For more than 25,000 blind and visually impaired people across the state, the Massachusetts Commission for the Blind is a critical lifeline: providing training, accessible technology, and many other services.
It’s also, by many accounts, a state agency in distress.
Workers have filed a litany of complaints in recent years against Commissioner David D’Arcangelo, alleging verbal abuse and inappropriate comments, with some of those investigations still ongoing, a Globe investigation found. Five current employees, and six former members of the agency, told the Globe that D’Arcangelo has slashed resources and services while pursuing costly and quixotic projects such as a television studio in Boston and a comic book that’s unavailable in Braille and nearly unusable on the screen readers used by many blind people.
These conflicts led last month to a call for his ouster and a vote of no-confidence in D’Arcangelo by the union representing a majority of the agency’s 130 employees. And, on March 20, the board of the state’s largest advocacy group for blind and visually impaired people wrote to Governor Maura Healey’s office saying D’Arcangelo, who has led the agency since 2018, needed to go.
“He’s an inept and destructive leader,” said Amy Ruell, a former member of the commission’s statutory advisory board. “I’ve never seen the agency deteriorate as much as it has under him.”
According to a letter sent by the union to the governor’s office in March, D’Arcangelo’s outbursts have resulted in multiple human resources complaints, some filed internally and some made to the state’s human resources division. At least six of those complaints were still open in early March, the union’s letter says.
In a response to questions from the Globe, Olivia James, a spokesperson from the Executive Office of Health and Human Services, said, “Our administration takes all allegations of misconduct seriously.
“We are reviewing these reports,” she said in a released statement.
D’Arcangelo did not respond to several questions and, through the spokesperson, declined a request for an interview. Healey’s office, which oversees Health and Human Services, also declined to comment.
The controversy surrounding D’Arcangelo — a former Malden city councilor and onetime Republican candidate for secretary of state who was appointed as commissioner in 2018 under Governor Charlie Baker — has been brewing for years. The Globe reviewed more than half a dozen letters sent to the Baker and Healey administrations dating back to late 2020, outlining concerns about his leadership and behavior and calling for more oversight.
One employee in 2020 described “the worst morale that I have seen in over 20 years” at the agency. An advocate for the blind in 2021 warned of an increasing “lack of transparency” from the commissioner. The agency’s previous commissioner, Paul Saner — D’Arcangelo’s predecessor — also wrote to then governor-elect Healey’s office with several concerns, including that services have been “greatly compromised” and that D’Arcangelo “has no financial acumen.”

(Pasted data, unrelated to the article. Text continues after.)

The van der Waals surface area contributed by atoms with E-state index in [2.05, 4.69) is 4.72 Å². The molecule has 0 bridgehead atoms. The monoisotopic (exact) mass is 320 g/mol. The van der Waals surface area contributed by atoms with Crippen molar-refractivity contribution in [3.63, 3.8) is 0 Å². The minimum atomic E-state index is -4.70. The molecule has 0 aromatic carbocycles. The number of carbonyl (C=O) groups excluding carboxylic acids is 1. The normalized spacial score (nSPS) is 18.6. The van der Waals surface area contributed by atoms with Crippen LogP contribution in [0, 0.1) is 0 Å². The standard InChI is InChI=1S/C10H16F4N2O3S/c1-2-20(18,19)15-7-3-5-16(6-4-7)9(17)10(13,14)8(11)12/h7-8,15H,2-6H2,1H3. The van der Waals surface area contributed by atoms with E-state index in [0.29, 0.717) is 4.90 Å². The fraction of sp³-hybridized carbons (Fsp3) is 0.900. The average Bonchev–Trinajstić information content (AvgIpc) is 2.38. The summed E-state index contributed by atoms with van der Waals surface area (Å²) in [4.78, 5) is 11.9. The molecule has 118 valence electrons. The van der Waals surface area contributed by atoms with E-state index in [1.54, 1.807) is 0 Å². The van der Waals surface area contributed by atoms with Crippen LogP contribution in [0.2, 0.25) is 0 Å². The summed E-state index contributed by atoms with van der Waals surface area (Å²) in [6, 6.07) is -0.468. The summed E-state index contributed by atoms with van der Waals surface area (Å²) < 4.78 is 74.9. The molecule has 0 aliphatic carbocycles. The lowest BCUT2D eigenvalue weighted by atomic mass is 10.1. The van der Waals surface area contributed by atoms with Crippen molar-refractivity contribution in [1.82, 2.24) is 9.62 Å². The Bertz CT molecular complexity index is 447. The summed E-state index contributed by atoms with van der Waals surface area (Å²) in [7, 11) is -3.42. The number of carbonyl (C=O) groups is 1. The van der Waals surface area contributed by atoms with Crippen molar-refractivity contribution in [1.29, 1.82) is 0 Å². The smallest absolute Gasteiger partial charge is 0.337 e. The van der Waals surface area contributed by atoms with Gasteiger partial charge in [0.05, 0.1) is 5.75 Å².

But their concerns, some letter writers said, went unheeded.
“When we have filed charges, when we have made complaints, when his behavior has been outlandish, they have done nothing about it,” said Carolyn Ovesen, vice president of the Service Employees International Union Local 509′s chapter representing commission employees.
Baker is now the head of the NCAA. A spokesman for Baker, Jim Conroy, said that “any concerns raised by employees would have been dealt with through normal human resources processes.”
”The Governor and Lt. Governor are grateful for David D’Arcangelo’s service and advocacy on behalf of the community to which he belongs,” he added in an e-mail.
Consumers of commission services and advocates told the Globe that certain services, such as the issuance of legal “certificates of blindness” or grants from the commission’s private emergency fund, have slowed to a crawl or stopped entirely. Meanwhile, wait times for mobility training and supplies have grown, they added.
Money is not the issue. The agency’s funding from the state budget has steadily grown from fiscal year 2017 to 2022, from $22 million to $28 million, records show.
State leaders may be hamstrung in addressing the issues raised about D’Arcangelo’s leadership. Unlike with most other agencies, state law allows for each MCB commissioner to serve a term of at least five years — without exceptions. D’Arcangelo’s five-year term ends in August.
The commission, with a roughly $36 million annual budget drawn from a mix of state and federal funds, has a long, storied history. Since its creation in 1906 by a small group of people, including Helen Keller, it has been one of 22 state-level agencies in the United States that remain dedicated to people who are blind and visually impaired. That specialization, advocates say, is critical to providing such services.
When someone in the state is declared legally blind, eye care providers are required to send their information to the agency so the patient can be registered and the commission can offer its services.